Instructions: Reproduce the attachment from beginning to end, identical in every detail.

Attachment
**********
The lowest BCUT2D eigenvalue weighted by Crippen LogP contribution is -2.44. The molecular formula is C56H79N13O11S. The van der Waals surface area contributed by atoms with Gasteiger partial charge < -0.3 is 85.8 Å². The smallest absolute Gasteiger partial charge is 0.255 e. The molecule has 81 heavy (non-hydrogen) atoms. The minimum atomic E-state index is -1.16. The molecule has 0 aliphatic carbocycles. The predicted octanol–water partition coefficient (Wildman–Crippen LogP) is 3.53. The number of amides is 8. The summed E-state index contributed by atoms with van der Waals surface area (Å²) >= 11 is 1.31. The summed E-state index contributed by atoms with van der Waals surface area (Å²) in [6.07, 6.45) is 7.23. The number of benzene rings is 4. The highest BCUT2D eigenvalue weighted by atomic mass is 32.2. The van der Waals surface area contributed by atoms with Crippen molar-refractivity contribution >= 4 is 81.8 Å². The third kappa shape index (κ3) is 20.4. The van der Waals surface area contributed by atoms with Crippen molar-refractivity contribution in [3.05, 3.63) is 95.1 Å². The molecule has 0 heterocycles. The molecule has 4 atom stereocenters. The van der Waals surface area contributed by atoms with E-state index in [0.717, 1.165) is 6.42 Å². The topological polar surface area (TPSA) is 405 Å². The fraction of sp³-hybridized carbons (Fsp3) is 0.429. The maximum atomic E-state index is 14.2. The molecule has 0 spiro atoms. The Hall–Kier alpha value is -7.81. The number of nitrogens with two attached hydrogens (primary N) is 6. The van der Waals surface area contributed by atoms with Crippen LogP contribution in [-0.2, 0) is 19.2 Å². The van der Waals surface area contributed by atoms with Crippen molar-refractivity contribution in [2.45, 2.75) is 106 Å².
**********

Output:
The lowest BCUT2D eigenvalue weighted by Crippen LogP contribution is -2.44. The molecular formula is C56H79N13O11S. The van der Waals surface area contributed by atoms with Gasteiger partial charge < -0.3 is 85.8 Å². The smallest absolute Gasteiger partial charge is 0.255 e. The molecule has 81 heavy (non-hydrogen) atoms. The minimum atomic E-state index is -1.16. The molecule has 0 aliphatic carbocycles. The predicted octanol–water partition coefficient (Wildman–Crippen LogP) is 3.53. The number of amides is 8. The summed E-state index contributed by atoms with van der Waals surface area (Å²) >= 11 is 1.31. The summed E-state index contributed by atoms with van der Waals surface area (Å²) in [6.07, 6.45) is 7.23. The number of benzene rings is 4. The highest BCUT2D eigenvalue weighted by atomic mass is 32.2. The van der Waals surface area contributed by atoms with Crippen molar-refractivity contribution >= 4 is 81.8 Å². The third kappa shape index (κ3) is 20.4. The van der Waals surface area contributed by atoms with Crippen molar-refractivity contribution in [3.05, 3.63) is 95.1 Å². The molecule has 0 heterocycles. The molecule has 4 atom stereocenters. The van der Waals surface area contributed by atoms with E-state index in [0.717, 1.165) is 6.42 Å². The topological polar surface area (TPSA) is 405 Å². The fraction of sp³-hybridized carbons (Fsp3) is 0.429. The maximum atomic E-state index is 14.2. The molecule has 0 spiro atoms. The Hall–Kier alpha value is -7.81. The number of nitrogens with two attached hydrogens (primary N) is 6. The van der Waals surface area contributed by atoms with Crippen LogP contribution in [-0.2, 0) is 19.2 Å². The van der Waals surface area contributed by atoms with Crippen molar-refractivity contribution in [2.45, 2.75) is 106 Å².